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Troy Murphy

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Subject: Notre Dame Fighting Irish men's basketball, 2012–13 Dallas Mavericks season, Shane Battier, 2000–01 NCAA Division I men's basketball season, Brandin Knight
Collection: 1980 Births, American Men's Basketball Players, Basketball Players from New Jersey, Boston Celtics Players, Centers (Basketball), Columbia University School of General Studies Alumni, Dallas Mavericks Players, Delbarton School Alumni, Golden State Warriors Draft Picks, Golden State Warriors Players, Indiana Pacers Players, Living People, Los Angeles Lakers Players, New Jersey Nets Players, Notre Dame Fighting Irish Men's Basketball Players, People from Morristown, New Jersey, People from Sparta Township, New Jersey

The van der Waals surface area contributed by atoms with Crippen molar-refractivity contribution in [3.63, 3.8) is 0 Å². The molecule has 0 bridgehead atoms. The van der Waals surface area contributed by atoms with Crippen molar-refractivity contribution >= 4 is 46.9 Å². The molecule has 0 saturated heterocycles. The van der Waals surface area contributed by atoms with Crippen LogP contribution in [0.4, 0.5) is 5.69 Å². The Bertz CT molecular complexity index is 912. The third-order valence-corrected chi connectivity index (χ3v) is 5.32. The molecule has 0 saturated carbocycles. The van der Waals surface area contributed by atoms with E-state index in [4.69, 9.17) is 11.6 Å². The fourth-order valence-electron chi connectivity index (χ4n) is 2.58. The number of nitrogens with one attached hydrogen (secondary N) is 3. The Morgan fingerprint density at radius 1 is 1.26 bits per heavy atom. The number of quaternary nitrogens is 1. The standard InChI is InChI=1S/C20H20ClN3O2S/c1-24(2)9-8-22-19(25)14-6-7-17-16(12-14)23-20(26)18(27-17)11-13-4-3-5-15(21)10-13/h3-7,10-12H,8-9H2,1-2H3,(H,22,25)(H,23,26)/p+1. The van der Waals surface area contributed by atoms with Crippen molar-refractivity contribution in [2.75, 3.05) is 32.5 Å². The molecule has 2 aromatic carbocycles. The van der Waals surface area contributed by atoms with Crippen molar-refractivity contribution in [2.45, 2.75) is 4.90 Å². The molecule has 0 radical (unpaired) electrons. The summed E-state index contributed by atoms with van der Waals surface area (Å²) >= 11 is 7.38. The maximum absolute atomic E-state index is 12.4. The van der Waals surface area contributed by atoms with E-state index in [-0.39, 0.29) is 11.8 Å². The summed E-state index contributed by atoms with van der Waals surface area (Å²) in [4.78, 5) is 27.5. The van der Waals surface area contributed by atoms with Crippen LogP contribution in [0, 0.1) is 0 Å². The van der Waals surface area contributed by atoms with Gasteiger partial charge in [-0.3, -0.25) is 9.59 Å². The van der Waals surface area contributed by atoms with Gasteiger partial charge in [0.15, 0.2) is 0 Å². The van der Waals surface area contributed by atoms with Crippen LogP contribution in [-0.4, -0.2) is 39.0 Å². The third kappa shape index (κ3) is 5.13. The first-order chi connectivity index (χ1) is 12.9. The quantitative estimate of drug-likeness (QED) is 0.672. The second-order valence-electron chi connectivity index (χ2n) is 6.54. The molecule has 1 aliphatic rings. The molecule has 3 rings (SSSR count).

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Troy Murphy

Troy Murphy
Murphy (right) with the Lakers
Personal information
Born (1980-05-02) May 2, 1980
Morristown, New Jersey
Nationality American
Listed height 6 ft 11 in (2.11 m)
Listed weight 245 lb (111 kg)
Career information
High school Delbarton School
(Morristown, New Jersey)
College Notre Dame (1998–2001)
NBA draft 2001 / Round: 1 / Pick: 14th overall
Selected by the Golden State Warriors
Pro career 2001–2012
Position Power forward / Center
Career history
20012007 Golden State Warriors
20072010 Indiana Pacers
2010–2011 New Jersey Nets
2011 Boston Celtics
2011–2012 Los Angeles Lakers
2012 Dallas Mavericks